As the Charlottesville Democratic Party prepares for its second-ever firehouse primary, party officials are optimistic that the approach will continue to generate higher voter participation than did nominating contests in past years.

In the 2009 primary , 1,609 Democrats voted to nominate City Council and sheriff candidates.

Jim Nix , co-chairman of the city’s Democratic Party, said that the party is currently planning for more than 3,000 voters to participate Aug. 20.

“Surely, there will be more [voters] this time because of the greater number of candidates and higher level of interest in the race,” Nix said.

In 2009, the party adopted the firehouse primary, technically known as an “unassembled caucus,” to nominate candidates for the general election. Through this process, voters are given a 10-hour window to cast their ballot at a single polling location, thus avoiding a lengthy mass meeting.

While party officials and voters debated at the time whether to change the process, concerns were raised about the amount of money candidates would need to raise in order to reach a broader voting base.

Charlottesville Mayor Dave Norris said that some of his reservations about the system have been addressed and that he now prefers this approach.

“So far we have avoided the situation that some of us feared might occur, where the new open primary system could drive candidates to get into a costly advertising war with each other, to the detriment of candidates who don’t have as much personal wealth,” Norris said.

“I would not want to see us revert to holding nominating conventions where a tiny number of party enthusiasts determine the nominee,” he added.

Nix explained that the party has taken steps to address the concerns raised in 2009.

“The fact that we have seven City Council candidates and three clerk of court candidates with diverse backgrounds, conducting vigorous campaigns, is evidence that we have not placed too many obstacles in their way,” Nix said.

Nix said the party would put out an informative mailing about the candidates to voters, conduct video interviews, host a meet-and-greet with candidates and post information on its website.

“None of the candidates have shared details of their campaign strategies but it appears that most, if not all, are using the full range of tools for voter contact, including door-to-door canvassing, phone calls, mailings and house parties,” Nix said.

Accompanying the switch to an unassembled caucus was the adoption of an instant runoff voting system.

Rather than choosing a single candidate, voters rank all candidates in order of preference. Voters will rank the City Council candidates in order, one through seven, and the clerk of court candidates, one through three.

Rob Richie, executive director of FairVote , a Washington nonprofit that advocates for the use of instant runoff voting, praised the use of the practice in Charlottesville.

“In the context of Charlottesville nominations, what instant runoff voting does is allow far more Democratic voters to participate in the decision of their nominees,” Richie wrote in an email. “I gather in Charlottesville [that] can be tantamount to winning in the fall, so all the good to get more people involved.”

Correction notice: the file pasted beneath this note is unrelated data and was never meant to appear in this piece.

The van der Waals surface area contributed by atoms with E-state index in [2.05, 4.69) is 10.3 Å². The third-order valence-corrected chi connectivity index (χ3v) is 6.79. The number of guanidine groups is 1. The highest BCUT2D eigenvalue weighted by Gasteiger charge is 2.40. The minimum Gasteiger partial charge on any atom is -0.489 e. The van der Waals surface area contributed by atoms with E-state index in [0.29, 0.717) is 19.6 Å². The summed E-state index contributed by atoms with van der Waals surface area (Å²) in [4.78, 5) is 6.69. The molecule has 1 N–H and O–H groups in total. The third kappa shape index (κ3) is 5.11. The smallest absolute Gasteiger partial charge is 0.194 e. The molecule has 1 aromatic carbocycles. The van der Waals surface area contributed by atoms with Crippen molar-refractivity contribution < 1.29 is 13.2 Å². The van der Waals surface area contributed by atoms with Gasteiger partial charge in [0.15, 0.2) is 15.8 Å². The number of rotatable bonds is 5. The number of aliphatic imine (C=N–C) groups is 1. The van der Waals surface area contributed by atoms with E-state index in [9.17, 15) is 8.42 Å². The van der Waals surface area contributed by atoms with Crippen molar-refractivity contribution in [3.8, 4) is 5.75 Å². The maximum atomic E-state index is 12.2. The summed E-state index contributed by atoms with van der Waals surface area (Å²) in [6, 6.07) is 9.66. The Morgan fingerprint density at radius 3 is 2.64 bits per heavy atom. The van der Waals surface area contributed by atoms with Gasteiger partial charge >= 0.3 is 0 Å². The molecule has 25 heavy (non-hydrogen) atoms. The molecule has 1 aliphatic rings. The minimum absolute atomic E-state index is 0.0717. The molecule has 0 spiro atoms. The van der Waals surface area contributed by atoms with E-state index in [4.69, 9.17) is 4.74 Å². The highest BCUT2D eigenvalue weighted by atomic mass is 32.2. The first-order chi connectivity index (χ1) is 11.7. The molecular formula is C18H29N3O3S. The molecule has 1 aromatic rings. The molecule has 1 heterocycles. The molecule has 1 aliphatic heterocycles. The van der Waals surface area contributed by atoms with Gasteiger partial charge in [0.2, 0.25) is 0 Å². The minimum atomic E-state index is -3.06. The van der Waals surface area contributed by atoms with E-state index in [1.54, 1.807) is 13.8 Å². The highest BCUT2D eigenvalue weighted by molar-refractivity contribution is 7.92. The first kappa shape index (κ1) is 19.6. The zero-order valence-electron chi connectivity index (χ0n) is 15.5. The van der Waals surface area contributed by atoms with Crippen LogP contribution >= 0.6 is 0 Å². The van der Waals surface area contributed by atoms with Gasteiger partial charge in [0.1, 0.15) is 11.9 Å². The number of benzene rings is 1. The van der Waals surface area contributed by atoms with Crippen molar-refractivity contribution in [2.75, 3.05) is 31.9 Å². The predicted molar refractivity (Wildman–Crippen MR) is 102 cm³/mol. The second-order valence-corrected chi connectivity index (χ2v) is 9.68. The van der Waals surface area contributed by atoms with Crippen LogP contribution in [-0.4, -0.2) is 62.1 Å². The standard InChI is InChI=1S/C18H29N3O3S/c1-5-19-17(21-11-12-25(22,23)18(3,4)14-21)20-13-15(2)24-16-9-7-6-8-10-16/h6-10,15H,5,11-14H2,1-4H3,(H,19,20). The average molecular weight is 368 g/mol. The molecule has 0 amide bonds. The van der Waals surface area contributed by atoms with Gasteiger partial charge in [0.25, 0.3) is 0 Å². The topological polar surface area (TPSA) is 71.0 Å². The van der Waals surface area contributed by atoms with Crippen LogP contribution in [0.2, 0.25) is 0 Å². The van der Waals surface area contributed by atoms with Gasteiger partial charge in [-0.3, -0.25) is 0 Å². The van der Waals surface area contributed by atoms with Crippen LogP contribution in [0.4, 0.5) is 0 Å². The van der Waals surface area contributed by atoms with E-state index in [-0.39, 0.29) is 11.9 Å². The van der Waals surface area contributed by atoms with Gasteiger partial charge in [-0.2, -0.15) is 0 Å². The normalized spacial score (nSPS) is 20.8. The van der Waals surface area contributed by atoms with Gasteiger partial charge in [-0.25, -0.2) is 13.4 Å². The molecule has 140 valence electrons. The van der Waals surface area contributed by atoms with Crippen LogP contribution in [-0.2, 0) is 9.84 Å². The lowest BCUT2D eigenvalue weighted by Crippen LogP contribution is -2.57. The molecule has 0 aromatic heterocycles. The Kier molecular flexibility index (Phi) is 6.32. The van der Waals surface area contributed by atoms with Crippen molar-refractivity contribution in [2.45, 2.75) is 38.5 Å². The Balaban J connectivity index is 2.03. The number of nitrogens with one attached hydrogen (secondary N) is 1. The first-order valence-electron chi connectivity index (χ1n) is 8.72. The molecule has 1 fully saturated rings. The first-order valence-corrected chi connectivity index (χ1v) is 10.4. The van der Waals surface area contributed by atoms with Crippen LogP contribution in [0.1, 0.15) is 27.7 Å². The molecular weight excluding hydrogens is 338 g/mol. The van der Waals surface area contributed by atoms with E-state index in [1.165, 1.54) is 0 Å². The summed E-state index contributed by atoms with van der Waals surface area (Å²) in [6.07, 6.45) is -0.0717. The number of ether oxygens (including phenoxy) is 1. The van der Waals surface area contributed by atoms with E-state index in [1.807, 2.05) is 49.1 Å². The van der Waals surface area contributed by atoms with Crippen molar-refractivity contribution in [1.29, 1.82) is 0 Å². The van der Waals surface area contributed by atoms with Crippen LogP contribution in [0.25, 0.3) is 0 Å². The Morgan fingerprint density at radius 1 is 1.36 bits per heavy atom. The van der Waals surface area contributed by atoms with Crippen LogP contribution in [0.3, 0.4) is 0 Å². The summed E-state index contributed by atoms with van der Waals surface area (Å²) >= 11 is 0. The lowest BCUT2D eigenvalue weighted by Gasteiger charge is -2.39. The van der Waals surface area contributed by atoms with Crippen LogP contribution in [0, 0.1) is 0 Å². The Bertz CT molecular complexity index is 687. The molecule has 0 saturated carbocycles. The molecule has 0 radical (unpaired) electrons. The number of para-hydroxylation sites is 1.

Richie noted that Charlottesville is one of the few localities that utilizes instant runoff voting to nominate or elect more than one candidate.

“It’s also done in some elections in Australia,” Richie wrote.

After the polls close, tellers representing each campaign will begin to count the ballots. Initially, City Council candidates will receive one vote for every time they are placed as a first, second or third choice on the ballot. In order to be nominated, a candidate must receive a majority of the vote.

When a candidate receives enough votes to be nominated, they are removed from consideration on the ballot, then the votes are recounted for the remaining candidates. In the event that one candidate is nominated in the first round, the tellers will only re-tally the top two preferences to determine if another candidate has received a majority with remaining votes. If not, then the candidate who has received the least amount of votes is also removed from consideration.

The runoff process continues until, in the case of the council race, three nominees are selected. In the case of a tie, results will be determined by lot.

Nix also emphasized the importance of ranking all seven candidates.

“The majority vote requirement is one way of ensuring that [candidates] have widespread support,” Nix said. “By asking the voters to rank their choices, we are able to use the instant runoff method to determine which candidates are supported by a majority of voters casting ballots.”

All registered voters in Charlottesville may participate and each will be required to sign a Democratic Declaration Form, pledging their support for the party’s candidates and the principles of the Democratic Party. The Democratic primary will be held from 9 a.m. to 7 p.m. Aug. 20 at Burley Middle School.

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